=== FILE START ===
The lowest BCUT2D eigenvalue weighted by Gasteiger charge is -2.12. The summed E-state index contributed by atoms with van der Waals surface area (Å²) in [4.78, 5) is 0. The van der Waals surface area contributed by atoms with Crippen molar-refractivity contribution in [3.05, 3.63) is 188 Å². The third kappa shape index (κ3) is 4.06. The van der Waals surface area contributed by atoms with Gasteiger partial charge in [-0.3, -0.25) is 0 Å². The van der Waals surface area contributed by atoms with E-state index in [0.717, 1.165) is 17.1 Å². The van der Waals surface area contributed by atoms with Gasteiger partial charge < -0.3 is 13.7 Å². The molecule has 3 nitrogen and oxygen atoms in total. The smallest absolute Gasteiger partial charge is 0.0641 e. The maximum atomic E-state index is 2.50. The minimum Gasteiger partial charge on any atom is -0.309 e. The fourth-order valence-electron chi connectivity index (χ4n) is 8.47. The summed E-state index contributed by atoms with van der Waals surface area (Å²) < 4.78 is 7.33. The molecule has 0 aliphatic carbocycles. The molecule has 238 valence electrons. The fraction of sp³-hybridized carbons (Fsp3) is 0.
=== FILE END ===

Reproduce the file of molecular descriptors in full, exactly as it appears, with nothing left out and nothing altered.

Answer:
The lowest BCUT2D eigenvalue weighted by Gasteiger charge is -2.12. The summed E-state index contributed by atoms with van der Waals surface area (Å²) in [4.78, 5) is 0. The van der Waals surface area contributed by atoms with Crippen molar-refractivity contribution in [3.05, 3.63) is 188 Å². The third kappa shape index (κ3) is 4.06. The van der Waals surface area contributed by atoms with Gasteiger partial charge in [-0.3, -0.25) is 0 Å². The van der Waals surface area contributed by atoms with E-state index in [0.717, 1.165) is 17.1 Å². The van der Waals surface area contributed by atoms with Gasteiger partial charge < -0.3 is 13.7 Å². The molecule has 3 nitrogen and oxygen atoms in total. The smallest absolute Gasteiger partial charge is 0.0641 e. The maximum atomic E-state index is 2.50. The minimum Gasteiger partial charge on any atom is -0.309 e. The fourth-order valence-electron chi connectivity index (χ4n) is 8.47. The summed E-state index contributed by atoms with van der Waals surface area (Å²) < 4.78 is 7.33. The molecule has 0 aliphatic carbocycles. The molecule has 238 valence electrons. The fraction of sp³-hybridized carbons (Fsp3) is 0.